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Car pooling and public transport might be the only way out for thousands of commuters fed up of the daily traffic jams across the city. They are being pushed aggressively by entrepreneurs and the Traffic Police to adopt one of the options.
With the increase in vehicle population showing no signs of abating and the government reluctant to introduce punitive measures, like congestion tax, there is no way out except voluntary adoption of car pooling or public transport.
According to the traffic police, the situation is worsening every day in areas like Silk Board, Bellandur, Marathahalli, KR Puram, Whitefield, Nagavara, BTM Layout and Koramangala, which house a majority of the city’s IT industry and other sectors. The Bangalore Metropolitan Transport Corporation (BMTC) is also overwhelmed.
“The situation is worsening. Unless we do something in the next one year, areas in the south-east will have no space left for vehicles to move,” said Additional Commissioner of Police (Traffic) M.A. Saleem.
In the past, the Traffic Police has encouraged and supported car pooling. Several groups have approached them with ideas on how usage of public transport and car pooling could be increased. Such initiatives have been welcomed by a police force burdened with regulating an increasingly dire situation.
The ever active Facebook page of the Bangalore Traffic Police also encourages commuters to opt for rides with verified users. The most recent post on Wednesday announced apps, which are endorsed by the Traffic Police, and urged users to start carpooling on a regular basis.
‘We have reached out to almost 1,300 companies’
The Traffic Police is reaching out to companies through letters drafted by Additional Commissioner (Traffic) M.A. Saleem asking them to issue circulars to increase awareness of car pooling among employees.
“We have reached out to almost 1,300 companies, including the IT industry and other sectors. The situation warrants such action.” Mr. Saleem told The Hindu.
The letter appeals to the companies to issue internal circulars encouraging employees to car pool or travel in public transport. “Since it is not possible to curb purchase of new vehicles and increase the capacity of the roads immediately, the best solution for reducing traffic congestion is to reduce the vehicles on roads. Car pooling or car sharing is one of the effective methods to reduce vehicles,” the letter sent out by Mr. Saleem says.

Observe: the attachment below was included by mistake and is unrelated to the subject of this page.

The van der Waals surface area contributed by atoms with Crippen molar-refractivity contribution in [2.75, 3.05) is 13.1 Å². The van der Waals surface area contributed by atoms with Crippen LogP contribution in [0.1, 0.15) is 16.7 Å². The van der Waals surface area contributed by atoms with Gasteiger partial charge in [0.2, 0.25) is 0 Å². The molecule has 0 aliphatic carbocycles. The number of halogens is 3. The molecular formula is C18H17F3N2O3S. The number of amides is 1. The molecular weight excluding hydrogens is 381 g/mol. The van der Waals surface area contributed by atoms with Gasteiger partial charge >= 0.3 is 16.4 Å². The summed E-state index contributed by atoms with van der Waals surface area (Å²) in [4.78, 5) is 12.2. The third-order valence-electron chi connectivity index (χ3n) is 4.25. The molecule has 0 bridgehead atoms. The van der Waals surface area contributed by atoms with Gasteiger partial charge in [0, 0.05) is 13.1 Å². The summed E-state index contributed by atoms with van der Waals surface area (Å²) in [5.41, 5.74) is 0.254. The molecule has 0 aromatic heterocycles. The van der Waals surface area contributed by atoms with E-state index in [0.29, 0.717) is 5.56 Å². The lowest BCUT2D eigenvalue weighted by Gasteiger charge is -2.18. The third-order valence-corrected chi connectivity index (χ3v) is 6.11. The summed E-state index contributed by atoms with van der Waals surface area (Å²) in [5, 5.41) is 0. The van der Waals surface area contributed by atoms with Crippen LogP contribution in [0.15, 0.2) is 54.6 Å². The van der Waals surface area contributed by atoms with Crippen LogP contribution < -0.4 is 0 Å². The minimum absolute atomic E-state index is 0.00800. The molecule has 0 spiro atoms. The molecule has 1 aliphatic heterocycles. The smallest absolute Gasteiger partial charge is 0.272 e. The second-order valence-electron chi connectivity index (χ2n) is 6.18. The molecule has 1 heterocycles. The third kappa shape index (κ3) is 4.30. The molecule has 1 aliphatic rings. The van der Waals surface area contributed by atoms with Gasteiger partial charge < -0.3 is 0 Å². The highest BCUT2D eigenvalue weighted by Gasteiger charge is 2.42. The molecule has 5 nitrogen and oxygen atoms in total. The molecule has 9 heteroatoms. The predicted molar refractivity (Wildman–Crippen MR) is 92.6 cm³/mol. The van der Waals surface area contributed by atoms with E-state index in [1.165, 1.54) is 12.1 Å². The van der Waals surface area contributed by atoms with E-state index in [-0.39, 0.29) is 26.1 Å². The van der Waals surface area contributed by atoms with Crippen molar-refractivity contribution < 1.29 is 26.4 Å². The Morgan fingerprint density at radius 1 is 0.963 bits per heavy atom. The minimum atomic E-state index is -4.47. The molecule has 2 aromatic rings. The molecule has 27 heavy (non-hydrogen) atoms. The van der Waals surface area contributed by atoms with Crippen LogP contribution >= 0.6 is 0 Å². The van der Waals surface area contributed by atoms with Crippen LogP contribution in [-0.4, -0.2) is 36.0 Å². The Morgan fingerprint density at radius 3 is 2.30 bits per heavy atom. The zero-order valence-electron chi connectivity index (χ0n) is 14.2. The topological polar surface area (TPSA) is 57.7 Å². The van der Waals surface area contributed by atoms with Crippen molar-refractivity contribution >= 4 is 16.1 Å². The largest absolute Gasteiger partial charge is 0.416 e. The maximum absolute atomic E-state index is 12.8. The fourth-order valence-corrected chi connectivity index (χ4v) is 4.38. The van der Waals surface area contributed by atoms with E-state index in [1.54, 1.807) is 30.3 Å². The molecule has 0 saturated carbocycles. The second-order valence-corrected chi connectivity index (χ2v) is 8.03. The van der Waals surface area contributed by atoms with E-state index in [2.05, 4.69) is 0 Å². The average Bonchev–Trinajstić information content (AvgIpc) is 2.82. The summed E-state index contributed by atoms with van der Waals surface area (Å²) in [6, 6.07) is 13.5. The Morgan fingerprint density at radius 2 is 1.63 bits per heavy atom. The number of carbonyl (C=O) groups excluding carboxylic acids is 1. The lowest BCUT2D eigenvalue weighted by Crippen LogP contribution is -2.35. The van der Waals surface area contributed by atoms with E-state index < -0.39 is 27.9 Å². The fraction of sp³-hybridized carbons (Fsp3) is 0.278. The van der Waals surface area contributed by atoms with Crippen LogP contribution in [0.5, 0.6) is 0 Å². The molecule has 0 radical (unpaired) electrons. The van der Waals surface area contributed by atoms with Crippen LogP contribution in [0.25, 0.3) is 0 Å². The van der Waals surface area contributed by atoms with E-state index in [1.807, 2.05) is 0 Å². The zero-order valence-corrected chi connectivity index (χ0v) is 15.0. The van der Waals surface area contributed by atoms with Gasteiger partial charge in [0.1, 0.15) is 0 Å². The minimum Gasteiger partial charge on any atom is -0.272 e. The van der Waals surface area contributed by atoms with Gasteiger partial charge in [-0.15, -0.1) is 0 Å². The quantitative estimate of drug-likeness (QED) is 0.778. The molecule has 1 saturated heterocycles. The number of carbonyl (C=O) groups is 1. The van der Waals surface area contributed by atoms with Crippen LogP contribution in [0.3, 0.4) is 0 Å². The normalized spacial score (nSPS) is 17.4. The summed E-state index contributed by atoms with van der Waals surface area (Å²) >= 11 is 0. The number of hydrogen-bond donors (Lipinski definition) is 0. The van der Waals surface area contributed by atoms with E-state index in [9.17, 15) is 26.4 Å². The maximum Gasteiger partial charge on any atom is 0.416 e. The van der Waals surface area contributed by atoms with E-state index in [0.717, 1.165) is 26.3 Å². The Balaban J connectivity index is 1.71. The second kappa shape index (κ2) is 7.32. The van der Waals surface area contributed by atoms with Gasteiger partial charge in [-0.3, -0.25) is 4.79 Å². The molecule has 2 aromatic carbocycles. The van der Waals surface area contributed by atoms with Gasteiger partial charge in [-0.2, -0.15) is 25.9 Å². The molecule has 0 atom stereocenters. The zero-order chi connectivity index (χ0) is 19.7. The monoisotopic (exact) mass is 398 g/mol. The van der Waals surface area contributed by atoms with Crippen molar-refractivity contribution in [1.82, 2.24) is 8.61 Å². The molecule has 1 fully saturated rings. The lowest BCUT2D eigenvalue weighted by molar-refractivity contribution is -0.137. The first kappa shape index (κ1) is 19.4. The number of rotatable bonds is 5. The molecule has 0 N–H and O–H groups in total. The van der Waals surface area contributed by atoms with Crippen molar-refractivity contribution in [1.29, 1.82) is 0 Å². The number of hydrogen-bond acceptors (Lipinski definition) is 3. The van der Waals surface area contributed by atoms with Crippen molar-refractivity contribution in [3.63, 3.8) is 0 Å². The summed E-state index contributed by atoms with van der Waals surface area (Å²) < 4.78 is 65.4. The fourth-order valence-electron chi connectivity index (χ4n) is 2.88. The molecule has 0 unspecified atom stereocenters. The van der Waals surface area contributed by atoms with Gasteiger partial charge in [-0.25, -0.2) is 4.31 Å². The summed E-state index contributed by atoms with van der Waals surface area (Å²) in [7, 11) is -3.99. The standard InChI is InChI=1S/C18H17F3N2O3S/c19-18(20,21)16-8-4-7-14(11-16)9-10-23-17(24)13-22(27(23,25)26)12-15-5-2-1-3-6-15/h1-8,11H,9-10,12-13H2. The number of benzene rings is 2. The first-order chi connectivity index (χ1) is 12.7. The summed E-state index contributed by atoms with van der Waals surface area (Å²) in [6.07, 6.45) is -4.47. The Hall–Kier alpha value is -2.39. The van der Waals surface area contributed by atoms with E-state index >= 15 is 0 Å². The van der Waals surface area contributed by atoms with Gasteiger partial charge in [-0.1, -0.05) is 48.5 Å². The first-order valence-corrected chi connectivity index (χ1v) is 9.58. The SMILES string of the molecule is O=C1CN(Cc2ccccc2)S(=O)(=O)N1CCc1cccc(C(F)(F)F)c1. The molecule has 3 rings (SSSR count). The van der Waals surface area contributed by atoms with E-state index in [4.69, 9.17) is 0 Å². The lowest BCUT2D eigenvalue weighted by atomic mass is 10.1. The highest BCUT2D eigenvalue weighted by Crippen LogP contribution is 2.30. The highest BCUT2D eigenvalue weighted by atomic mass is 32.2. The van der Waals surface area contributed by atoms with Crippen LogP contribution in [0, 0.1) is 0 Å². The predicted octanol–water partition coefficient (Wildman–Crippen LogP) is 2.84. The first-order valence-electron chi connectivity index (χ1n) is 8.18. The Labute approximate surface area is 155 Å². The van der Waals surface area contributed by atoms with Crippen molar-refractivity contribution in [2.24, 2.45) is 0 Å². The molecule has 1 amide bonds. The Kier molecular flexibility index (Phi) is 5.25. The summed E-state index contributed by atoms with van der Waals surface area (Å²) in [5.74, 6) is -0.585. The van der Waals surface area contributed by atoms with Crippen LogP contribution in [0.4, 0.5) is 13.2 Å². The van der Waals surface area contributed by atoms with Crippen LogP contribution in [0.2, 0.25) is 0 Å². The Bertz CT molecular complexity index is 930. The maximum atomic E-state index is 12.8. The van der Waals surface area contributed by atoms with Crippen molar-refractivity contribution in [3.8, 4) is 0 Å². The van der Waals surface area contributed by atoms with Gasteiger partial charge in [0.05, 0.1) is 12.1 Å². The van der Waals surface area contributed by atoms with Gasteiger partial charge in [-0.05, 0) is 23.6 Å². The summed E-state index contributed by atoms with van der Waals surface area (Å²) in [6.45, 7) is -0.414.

The vehicular population in the city has crossed 56 lakhs. The resultant vehicle density has led to alarming levels of traffic during peak hours in some areas. “Every second person in Bangalore has a vehicle. This large number of vehicles without adequate capacity of roads has led to traffic congestion, longer journey time and low average speeds,” the letter says.
Roads with high ratio of number of vehicles to capacity of road
|Lalbagh Fort Road||2.67|
App makers in the fray
Sensing an opportunity, several app makers have started making apps which make it easier for commuters to find people travelling on the same route. Some apps, like Poolcircle and Letsdrivealong.com, which have verified users, are being endorsed by the Bangalore Traffic Police.
Several app makers are now offering options to simplify car-pooling in a way that it can be compared with the rideshare options being offered by taxi aggregators.
Rideler, a recently launched company, offers carpooling based on three different business models. Individuals can carpool with verified users. There is an option for companies, which are interested in carpooling as a policy, to tie up with the company. Co-workers can carpool using the app.
Another model is where employees working for different companies located in a tech park can choose to carpool.
These apps ensure safety by verifying licence and registration as well as making company e-mail address mandatory to be made part of these platforms.
From: The Hindu